Lemon balm (Melissa officinalis Linnaeus) is a member of the mint family and has a wide range of medicinal, antimicrobial, and anti-inflammatory uses. It may be used to treat nausea and vomiting, reduce stress, and improve sleep hygiene. In a study published by Gromball et al,6 169 primary school children with hyperactivity and concentration difficulties received a 320-mg daily dose of lemon balm extract plus 640 mg of valerian root extract. With the use of lemon balm and valerian root, the percentage of children having strong or very strong symptoms of poor ability to focus decreased from 75% to 14%, hyperactivity decreased from 61% to 13%, and impulsiveness decreased from 59% to 22%. Mild transient adverse drug reactions were observed in 2 children, including one patient with tiredness and irritability and another that developed mild tics for 4 days
after the start of treatment. Symptoms improved after discontinuation of
the treatment.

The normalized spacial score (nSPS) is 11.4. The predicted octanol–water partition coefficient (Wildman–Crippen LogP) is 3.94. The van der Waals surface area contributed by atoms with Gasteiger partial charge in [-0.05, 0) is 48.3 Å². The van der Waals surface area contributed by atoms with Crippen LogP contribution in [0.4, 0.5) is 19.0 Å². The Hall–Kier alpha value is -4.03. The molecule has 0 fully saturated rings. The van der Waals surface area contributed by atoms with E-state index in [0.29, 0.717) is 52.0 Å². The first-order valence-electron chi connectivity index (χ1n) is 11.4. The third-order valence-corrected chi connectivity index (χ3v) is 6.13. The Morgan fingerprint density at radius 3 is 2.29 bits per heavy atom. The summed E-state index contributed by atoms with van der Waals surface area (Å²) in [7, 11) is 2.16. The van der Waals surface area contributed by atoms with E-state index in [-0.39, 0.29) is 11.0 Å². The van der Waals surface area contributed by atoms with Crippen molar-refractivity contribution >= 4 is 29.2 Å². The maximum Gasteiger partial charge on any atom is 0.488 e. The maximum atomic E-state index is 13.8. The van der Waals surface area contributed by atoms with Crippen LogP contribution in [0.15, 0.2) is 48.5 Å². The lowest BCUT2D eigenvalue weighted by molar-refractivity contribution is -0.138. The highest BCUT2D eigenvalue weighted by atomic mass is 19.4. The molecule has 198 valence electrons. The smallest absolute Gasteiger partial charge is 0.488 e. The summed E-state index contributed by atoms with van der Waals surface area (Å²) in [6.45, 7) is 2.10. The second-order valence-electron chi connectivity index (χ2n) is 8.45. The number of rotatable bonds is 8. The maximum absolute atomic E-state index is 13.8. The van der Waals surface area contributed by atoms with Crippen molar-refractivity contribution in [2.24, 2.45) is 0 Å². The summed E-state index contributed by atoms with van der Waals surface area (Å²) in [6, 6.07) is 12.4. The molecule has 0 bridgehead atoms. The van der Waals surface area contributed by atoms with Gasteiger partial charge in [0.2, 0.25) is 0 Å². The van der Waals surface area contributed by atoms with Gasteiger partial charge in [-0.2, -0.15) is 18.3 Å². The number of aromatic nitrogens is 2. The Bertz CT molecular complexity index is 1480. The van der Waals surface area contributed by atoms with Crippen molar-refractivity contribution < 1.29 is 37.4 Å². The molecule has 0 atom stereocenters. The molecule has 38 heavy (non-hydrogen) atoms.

Peppermint (Mentha piperita) leaves are used in the forms of essential oil, extracts, and teas. Peppermint has anesthetic, antimicrobial, antifungal, anthelmintic, and antioxidant properties.7 Peppermint is also effective in the treatment of functional gastrointestinal disorders, particularly irritable bowel syndrome. A review article by Chumpitazi et al8 looked at the physiologic effects and safety of peppermint oil (PMO). In one study,9 children with irritable bowel syndrome weighing 30 to 45 kg received 1 capsule of PMO (187 mg or 0.1 mL) 3 times daily for 2 weeks and children greater than 45 kg received 2 capsules of PMO 3 times daily for 2 weeks. more than 70% of children receiving PMO had an improvement in symptom score vs 42.8% in the placebo group (P < .01). No adverse events were identified.